Cuyahoga Valley National Park–Rockside Station and Rockside Road Wetland

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Cuyahoga County

Cuyahoga Valley NP–Rockside Station and Rockside Rd. Wetland
Coordinates: 41.3928114, -81.6309071
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Tips for birding Rockside Station and Rockside Road Wetlands
In the spring, summer, and fall, the trees and bushes near the train station should be checked for Warbling Vireos, Baltimore Orioles, Brown Thrashers, Gray Catbirds, and other species. A short walk to the pedestrian bridge over the Cuyahoga River can yield Belted Kingfishers and Great Blue Herons. On the other side of the pedestrian bridge is the Lock 39 Trailhead for the Towpath Trail that follows the old canal.

There is a wetland located just to the west of the train station and railroad tracks. It can be accessed by walking a dirt and gravel road from the parking lot. Various waterfowl can be seen during the migration seasons in the pond.

In the spring, summer, and fall, birds like Green Herons, Sora, and Red-winged Blackbirds are found in the wetland. Birders should also watch for Red-Tailed hawks, Turkey Vultures, Swamp Sparrows, American Goldfinches, Indigo Buntings, Eastern Bluebirds, Common Yellowthroats, Yellow Warblers, and Song Sparrows in the areas surrounding the wetlands. Bald Eagles and the occasional Peregrine Falcon have been known to fly over.
From Ken Andrews

About Rockside Station
Take a ride on this scenic railway through the Cuyahoga Valley National Park, along the Cuyahoga River and the Canalway. Choose from a variety of different excursions and special events.

About Cuyahoga Valley Scenic Railroad
For thousands of years, Native Americans used the Cuyahoga River and Valley in northern Ohio as a north-south transportation corridor. Later the Ohio and Erie Canal provided the early settlers a slow, but easy way to move bulk goods and people.

In 1880, the first steam engine chugged the way down the new Valley Railway, signaling an era of progress and prosperity for the Cuyahoga Valley residents. Primarily built to transport coal; from south of Canton to Cleveland’s growing industries, the Valley Railway also served the farmers, merchants, and factories along its route. Depots piled high with farm produce dotted the valley section of the railroad line.

Financial difficulties in 1894 led to the Valley Railway’s acquisition by the Cleveland Terminal & Valley Railroad (CT&V). The Baltimore and Ohio Railroad bought the CT&V in 1915 and continued to provide freight and passenger service between Akron and Cleveland. However, the popularity of the automobile caused a decline in passenger traffic on the line. Passenger service ended in 1963. The last freight train operated by the Chessie System ran in 1985.

Today, the historic rails are owned by the National Park Service as part of its goal to preserve the significant cultural resources in the Cuyahoga Valley. Cuyahoga Valley Scenic Railroad operates the excursion train through Cuyahoga Valley National Park in cooperation with the National Park Service.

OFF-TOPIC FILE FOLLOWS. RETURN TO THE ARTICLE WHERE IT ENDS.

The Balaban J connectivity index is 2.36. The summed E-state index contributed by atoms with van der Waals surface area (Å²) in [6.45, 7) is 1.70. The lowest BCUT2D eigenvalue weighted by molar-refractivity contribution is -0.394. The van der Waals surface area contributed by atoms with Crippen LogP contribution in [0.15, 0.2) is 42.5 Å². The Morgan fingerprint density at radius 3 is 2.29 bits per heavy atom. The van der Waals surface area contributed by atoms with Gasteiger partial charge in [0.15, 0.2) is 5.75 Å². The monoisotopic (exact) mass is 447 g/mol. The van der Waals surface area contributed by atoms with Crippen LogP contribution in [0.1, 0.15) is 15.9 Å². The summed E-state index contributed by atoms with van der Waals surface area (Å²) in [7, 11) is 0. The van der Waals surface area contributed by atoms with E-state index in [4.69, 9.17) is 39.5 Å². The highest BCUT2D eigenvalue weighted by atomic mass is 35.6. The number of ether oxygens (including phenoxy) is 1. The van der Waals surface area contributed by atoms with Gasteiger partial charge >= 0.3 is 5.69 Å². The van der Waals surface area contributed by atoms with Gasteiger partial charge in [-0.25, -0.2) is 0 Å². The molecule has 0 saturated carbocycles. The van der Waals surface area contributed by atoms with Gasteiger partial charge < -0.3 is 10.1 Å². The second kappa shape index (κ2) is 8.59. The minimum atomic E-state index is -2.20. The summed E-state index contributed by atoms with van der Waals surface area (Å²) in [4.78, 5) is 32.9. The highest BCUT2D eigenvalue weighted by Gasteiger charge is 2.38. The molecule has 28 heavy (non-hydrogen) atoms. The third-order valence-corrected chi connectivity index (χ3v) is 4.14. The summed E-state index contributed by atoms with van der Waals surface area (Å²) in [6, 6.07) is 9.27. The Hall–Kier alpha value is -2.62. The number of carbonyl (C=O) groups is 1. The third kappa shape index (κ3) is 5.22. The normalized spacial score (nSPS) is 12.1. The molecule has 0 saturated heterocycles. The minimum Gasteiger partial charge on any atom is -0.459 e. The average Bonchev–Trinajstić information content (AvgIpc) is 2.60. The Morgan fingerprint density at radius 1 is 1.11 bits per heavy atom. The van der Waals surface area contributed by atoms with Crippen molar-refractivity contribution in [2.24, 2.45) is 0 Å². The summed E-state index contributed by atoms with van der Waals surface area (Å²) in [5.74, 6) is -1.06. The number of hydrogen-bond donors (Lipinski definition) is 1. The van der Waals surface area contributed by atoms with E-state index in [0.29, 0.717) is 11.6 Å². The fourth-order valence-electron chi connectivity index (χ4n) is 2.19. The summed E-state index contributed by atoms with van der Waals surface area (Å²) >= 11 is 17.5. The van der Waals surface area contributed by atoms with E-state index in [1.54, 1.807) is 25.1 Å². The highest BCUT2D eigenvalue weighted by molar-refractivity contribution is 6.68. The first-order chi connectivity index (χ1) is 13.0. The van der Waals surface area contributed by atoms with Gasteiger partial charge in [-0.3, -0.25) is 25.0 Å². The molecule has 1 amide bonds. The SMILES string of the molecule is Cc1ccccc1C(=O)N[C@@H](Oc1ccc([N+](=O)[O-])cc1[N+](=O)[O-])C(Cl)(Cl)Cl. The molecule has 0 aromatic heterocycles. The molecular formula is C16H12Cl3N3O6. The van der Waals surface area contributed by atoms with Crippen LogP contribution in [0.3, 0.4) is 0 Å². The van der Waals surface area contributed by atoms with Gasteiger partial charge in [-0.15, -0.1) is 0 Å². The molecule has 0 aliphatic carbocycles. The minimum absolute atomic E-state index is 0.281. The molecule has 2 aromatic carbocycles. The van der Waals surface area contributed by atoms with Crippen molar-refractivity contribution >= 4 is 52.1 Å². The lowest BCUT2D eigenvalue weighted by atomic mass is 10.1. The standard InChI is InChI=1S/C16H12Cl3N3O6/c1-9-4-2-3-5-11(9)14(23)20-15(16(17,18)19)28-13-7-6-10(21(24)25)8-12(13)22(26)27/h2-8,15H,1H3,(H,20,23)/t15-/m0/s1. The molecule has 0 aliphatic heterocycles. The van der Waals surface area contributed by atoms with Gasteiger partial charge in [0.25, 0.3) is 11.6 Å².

Cuyahoga Valley National Park is 33,000 acres of land that is part of our National Park system. From river floodplain and steep cut valley walls to ancient stands of evergreen, you’ll journey through a world of historic sites and timeless natural processes. This is a world that still enchants, even after 12,000 years.

Take a seat and watch it unfold. Meadowland, pinery, marsh, river, ravine and wood. Beaver, fox, deer, and owl. Amble through small towns. A working 19th-century farm. Miles of smooth Towpath Trail to bike and hike. A fascinating canal museum. Big city shopping and more. There’s a wealth of natural and human history in the Valley. The world where time slows and Cuyahoga Valley Scenic Railroad is your ticket in.
From Cuyahoga Valley Scenic Railroad website

About Cuyahoga Valley National Park
Though a short distance from the urban areas of Cleveland and Akron, Cuyahoga Valley National Park seems worlds away. The park is a refuge for native plants and wildlife and provides routes of discovery for visitors. The winding Cuyahoga River gives way to deep forests, rolling hills, and open farmlands. Walk or ride the Towpath Trail to follow the historic route of the Ohio & Erie Canal.
From Cuyahoga Valley National Park website

Warning: All areas of the Cuyahoga Valley National Park are prone to deer ticks from the early spring until late fall, so prepare accordingly before birding.

Restrooms are available in Boston Store Visitor Center when open. Restrooms at locations identified on Cuyahoga Valley National Park map. Most areas have non-flush toilets; there are flush toilets available at the Pine Hollow parking lot on Quick Road and the Virginia Kendall Lake lodge building.